My goal is to offer a tool for qualitative, interpretivist researchers to use Kincheloe & McLaren’s 2011 chapter applying Critical Theory to relativist research studies. I believe Critical Theory has much to offer less “realist” researchers such as I, and I would like to share this with anyone who might find it useful.
I’m going to address a few background issues to explain what I mean (so I don’t get an angry horde on the internet, should anybody ever read this post – lol), and then I’ll offer the source and my tool.
First, some background
When I was writing my dissertation proposal in leadership theory, I planned to use constructivist Grounded Theory (in the tradition of Kathy Charmaz) to study my question. My study morphed away from that design (and the various jokes about how dissertations start grand but end …. far less grand have certainly been true in my case).
In my original proposal, I included a discussion of why Critical Theory adds value to my inquiry. I wasn’t intending to do a CT study, but leadership studies that don’t at least pause to consider issues of power and structural disenfranchisement (and gaining some wisdom from our CT friends on that) strike me as naive. Has the researcher considered who is “in” and who’s “out” and how that affects the validity of their research data (even if they’re doing a wholly qualitative study)?
My husband — who was trained at UGA as a qualitative researcher in education — challenged me on this point. He pointed out that Critical Theory rests on a realist approach to epistemology, and my study was stating a constructivist foundation (to stay in line with the approach I wanted to use for GT). He argued that CT demands a realist framework, and I had proposed something with an inherent contradiction.
OK, fair point.
He also suggested that I move instead to “being ‘informed’ by CT” — sensitized to its concepts and questions. This offered me a way to keep an eye on those critical questions which mean a lot to me as a researcher. My committee didn’t push me too hard on that point, and the compromise made it into my proposal.
I’m currently elbows-deep in writing my results and discussions chapters, analyzing the data from what ended up being an exploratory case study (Covid conditions and the short timeframe imposed by my institution for this program made grounded theory impractical). I am definitely at the “plastic horse” stage of the writing. lol
In my data analysis, I ran across Kincheloe and McLaren’s excellent 2011 book chapter on the useful applications of modern Critical Theory to qualitative, interpretivist research. (I resisted the urge to print all 50 pages and slap it down on my husband’s desk in triumph.)
The original source for my tool
Kincheloe, J. L., & McLaren, P. (2011). Rethinking Critical Theory and Qualitative Research. In K. Hayes, S. R. Steinberg, & K. Tobin (Eds.), Key Works in Critical Pedagogy (pp. 285–326). SensePublishers. https://doi.org/10.1007/978-94-6091-397-6_23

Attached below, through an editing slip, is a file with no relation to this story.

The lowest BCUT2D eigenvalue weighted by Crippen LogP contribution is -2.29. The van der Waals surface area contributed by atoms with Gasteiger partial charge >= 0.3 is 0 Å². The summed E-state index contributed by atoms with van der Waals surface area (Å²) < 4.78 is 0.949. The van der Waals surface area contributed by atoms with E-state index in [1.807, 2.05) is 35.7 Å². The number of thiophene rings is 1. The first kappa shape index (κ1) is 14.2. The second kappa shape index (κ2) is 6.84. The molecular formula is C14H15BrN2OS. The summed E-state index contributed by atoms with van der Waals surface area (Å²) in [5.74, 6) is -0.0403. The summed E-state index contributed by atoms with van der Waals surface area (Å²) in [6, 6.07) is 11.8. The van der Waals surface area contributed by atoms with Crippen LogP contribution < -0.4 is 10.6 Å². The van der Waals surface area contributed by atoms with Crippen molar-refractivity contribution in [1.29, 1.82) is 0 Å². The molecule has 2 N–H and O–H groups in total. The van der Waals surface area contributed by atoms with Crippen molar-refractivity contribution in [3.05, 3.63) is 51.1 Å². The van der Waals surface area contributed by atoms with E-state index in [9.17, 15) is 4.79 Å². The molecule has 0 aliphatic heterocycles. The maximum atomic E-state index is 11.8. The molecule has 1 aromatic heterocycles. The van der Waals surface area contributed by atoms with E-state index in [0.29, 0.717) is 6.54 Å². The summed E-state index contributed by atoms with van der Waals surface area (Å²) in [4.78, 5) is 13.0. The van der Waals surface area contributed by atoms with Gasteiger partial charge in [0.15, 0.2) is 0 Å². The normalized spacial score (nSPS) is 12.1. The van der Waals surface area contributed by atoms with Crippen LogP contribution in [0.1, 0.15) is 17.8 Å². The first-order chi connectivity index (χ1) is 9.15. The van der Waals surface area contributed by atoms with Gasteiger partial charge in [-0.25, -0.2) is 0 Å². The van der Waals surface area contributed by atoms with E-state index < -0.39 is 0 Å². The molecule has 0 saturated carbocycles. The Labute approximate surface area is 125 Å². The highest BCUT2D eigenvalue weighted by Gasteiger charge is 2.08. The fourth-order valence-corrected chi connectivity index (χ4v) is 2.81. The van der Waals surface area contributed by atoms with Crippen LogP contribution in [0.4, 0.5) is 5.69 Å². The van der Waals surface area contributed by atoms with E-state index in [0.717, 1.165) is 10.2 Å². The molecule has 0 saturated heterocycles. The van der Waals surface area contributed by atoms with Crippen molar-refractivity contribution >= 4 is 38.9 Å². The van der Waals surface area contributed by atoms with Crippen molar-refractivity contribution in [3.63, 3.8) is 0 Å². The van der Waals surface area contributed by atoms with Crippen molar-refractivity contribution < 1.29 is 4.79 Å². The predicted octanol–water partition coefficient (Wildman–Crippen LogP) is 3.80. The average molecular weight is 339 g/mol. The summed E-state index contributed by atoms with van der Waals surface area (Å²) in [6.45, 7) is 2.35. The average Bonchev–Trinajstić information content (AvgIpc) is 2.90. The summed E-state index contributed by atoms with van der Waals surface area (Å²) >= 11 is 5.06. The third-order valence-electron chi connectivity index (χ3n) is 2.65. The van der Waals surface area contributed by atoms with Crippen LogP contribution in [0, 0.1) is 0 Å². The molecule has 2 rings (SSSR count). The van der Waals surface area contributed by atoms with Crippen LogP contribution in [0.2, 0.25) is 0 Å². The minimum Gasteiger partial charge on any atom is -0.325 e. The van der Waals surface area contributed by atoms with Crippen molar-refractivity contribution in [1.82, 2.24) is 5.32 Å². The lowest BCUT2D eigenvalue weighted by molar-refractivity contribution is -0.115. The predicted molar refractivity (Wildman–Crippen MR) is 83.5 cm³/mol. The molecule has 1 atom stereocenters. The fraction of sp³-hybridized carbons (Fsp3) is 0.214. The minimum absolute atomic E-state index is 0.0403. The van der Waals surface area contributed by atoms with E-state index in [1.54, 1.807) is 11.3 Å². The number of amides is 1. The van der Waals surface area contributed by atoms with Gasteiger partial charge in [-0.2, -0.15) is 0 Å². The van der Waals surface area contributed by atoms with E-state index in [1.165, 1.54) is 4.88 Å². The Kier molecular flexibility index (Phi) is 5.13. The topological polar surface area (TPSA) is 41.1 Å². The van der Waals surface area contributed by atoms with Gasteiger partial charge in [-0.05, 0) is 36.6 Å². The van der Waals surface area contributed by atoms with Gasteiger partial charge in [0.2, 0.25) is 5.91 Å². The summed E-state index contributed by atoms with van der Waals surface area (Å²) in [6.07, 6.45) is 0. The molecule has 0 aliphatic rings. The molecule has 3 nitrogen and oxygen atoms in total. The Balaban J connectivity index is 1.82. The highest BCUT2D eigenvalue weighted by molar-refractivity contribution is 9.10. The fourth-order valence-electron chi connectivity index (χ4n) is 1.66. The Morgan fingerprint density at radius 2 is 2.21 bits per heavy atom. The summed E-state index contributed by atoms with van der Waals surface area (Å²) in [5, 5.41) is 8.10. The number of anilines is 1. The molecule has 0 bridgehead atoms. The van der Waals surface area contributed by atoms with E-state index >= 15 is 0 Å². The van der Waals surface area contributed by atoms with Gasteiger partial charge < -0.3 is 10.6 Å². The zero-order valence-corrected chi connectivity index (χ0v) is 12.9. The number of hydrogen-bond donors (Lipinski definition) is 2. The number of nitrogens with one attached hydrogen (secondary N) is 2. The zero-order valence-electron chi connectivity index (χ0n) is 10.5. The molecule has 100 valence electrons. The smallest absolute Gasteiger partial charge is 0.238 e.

We can be against critical theory or for it, but especially at the present historical juncture, we cannot be without it.Kincheloe & McLaren, 2011, p. 286
Kincheloe and McLaren argue that many dimensions of critical inquiry align with the overarching purposes of the qualitative researcher who seeks to shake up established “truths” and challenge norms. The purpose of their chapter is to work through a variety of dimensions in an attempt to give an “idiosyncratic” definition of what Critical Theory is (and isn’t) as we move deeper into the 21st century. “The following points briefly delineate our interpretation of a critical theory for the new millennium” (p. 288).
A critical postmodern research requires researchers to construct their perception of the world anew, not just in random ways but in a manner that undermines what appears natural, that opens to question what appears obvious. … [I]nsurgent researchers ask questions about how what is has come to be, whose interests are served by particular institutional arrangements, and where our own frames of reference come from. Facts are no longer simply “what is”; the truth of beliefs is not simply testable by their correspondence to these facts. To engage in critical postmodern research is to take part in a process of critical world making, guided by the shadowed outline of a dream of a world less conditioned by misery, suffering, and the politics of deceit. It is, in short, a pragmatics of hope in an age of cynical reason.Kincheloe & McLaren, 2011, p. 315 (emphasis mine)
The tool: Use a Critical lens and reflect on your research design and data
So how could this treatise be of use? I immediately saw the value in taking notes on each sub-section, skimming through the critical dimensions to remind myself of elements that might be useful to me later. I wrote a series of questions aligned to the article and saved my notes for later.
This weekend, as I’ve been reflecting on the entirety of my MAXQDA codes from my subject interviews, I returned to my notebook with its handwritten list of questions and created a Word document. Not all of these questions were relevant to my needs, but the exercise helped me clarify the role of power and power-structures in the context of my research. Lots of good “future directions for research” ideas on there too.
So here is my tool in document form:
Link to Word file | Link to PDF file
The Word file will be more useful than the PDF, but both are here.
Creative Commons – BY license: You are free to share, remix, and use this tool freely, with attribution. Thanks!